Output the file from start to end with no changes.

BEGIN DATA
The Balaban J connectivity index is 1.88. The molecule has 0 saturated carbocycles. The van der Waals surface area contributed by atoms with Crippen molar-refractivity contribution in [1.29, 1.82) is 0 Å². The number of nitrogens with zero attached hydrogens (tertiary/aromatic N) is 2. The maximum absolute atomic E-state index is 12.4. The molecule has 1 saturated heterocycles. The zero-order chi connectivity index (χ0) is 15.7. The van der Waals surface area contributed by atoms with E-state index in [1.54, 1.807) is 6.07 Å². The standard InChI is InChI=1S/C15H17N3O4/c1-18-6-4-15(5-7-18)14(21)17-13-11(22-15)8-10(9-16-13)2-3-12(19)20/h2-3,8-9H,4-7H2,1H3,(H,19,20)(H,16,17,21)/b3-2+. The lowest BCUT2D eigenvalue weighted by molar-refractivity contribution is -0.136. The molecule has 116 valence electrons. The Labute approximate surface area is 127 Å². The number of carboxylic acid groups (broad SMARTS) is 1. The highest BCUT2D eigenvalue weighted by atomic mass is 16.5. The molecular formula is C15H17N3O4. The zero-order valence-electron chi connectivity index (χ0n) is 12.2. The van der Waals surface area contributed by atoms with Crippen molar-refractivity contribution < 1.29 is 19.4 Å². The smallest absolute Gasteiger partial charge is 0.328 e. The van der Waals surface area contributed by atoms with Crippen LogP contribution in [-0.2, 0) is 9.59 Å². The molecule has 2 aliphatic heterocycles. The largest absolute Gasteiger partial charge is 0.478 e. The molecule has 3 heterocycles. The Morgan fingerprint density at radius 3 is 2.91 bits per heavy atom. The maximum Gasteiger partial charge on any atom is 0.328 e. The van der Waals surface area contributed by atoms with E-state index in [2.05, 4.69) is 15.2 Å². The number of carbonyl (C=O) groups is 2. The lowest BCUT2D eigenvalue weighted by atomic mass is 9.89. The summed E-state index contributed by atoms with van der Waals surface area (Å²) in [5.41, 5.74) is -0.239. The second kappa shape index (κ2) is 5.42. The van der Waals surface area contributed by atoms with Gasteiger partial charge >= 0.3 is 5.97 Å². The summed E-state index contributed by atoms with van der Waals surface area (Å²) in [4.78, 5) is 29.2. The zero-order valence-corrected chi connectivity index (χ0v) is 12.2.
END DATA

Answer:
The Balaban J connectivity index is 1.88. The molecule has 0 saturated carbocycles. The van der Waals surface area contributed by atoms with Crippen molar-refractivity contribution in [1.29, 1.82) is 0 Å². The number of nitrogens with zero attached hydrogens (tertiary/aromatic N) is 2. The maximum absolute atomic E-state index is 12.4. The molecule has 1 saturated heterocycles. The zero-order chi connectivity index (χ0) is 15.7. The van der Waals surface area contributed by atoms with E-state index in [1.54, 1.807) is 6.07 Å². The standard InChI is InChI=1S/C15H17N3O4/c1-18-6-4-15(5-7-18)14(21)17-13-11(22-15)8-10(9-16-13)2-3-12(19)20/h2-3,8-9H,4-7H2,1H3,(H,19,20)(H,16,17,21)/b3-2+. The lowest BCUT2D eigenvalue weighted by molar-refractivity contribution is -0.136. The molecule has 116 valence electrons. The Labute approximate surface area is 127 Å². The number of carboxylic acid groups (broad SMARTS) is 1. The highest BCUT2D eigenvalue weighted by atomic mass is 16.5. The molecular formula is C15H17N3O4. The zero-order valence-electron chi connectivity index (χ0n) is 12.2. The van der Waals surface area contributed by atoms with Crippen molar-refractivity contribution < 1.29 is 19.4 Å². The smallest absolute Gasteiger partial charge is 0.328 e. The van der Waals surface area contributed by atoms with Crippen LogP contribution in [-0.2, 0) is 9.59 Å². The molecule has 2 aliphatic heterocycles. The largest absolute Gasteiger partial charge is 0.478 e. The molecule has 3 heterocycles. The Morgan fingerprint density at radius 3 is 2.91 bits per heavy atom. The maximum Gasteiger partial charge on any atom is 0.328 e. The van der Waals surface area contributed by atoms with E-state index in [2.05, 4.69) is 15.2 Å². The number of carbonyl (C=O) groups is 2. The lowest BCUT2D eigenvalue weighted by atomic mass is 9.89. The summed E-state index contributed by atoms with van der Waals surface area (Å²) in [5.41, 5.74) is -0.239. The second kappa shape index (κ2) is 5.42. The van der Waals surface area contributed by atoms with Gasteiger partial charge >= 0.3 is 5.97 Å². The summed E-state index contributed by atoms with van der Waals surface area (Å²) in [4.78, 5) is 29.2. The zero-order valence-corrected chi connectivity index (χ0v) is 12.2.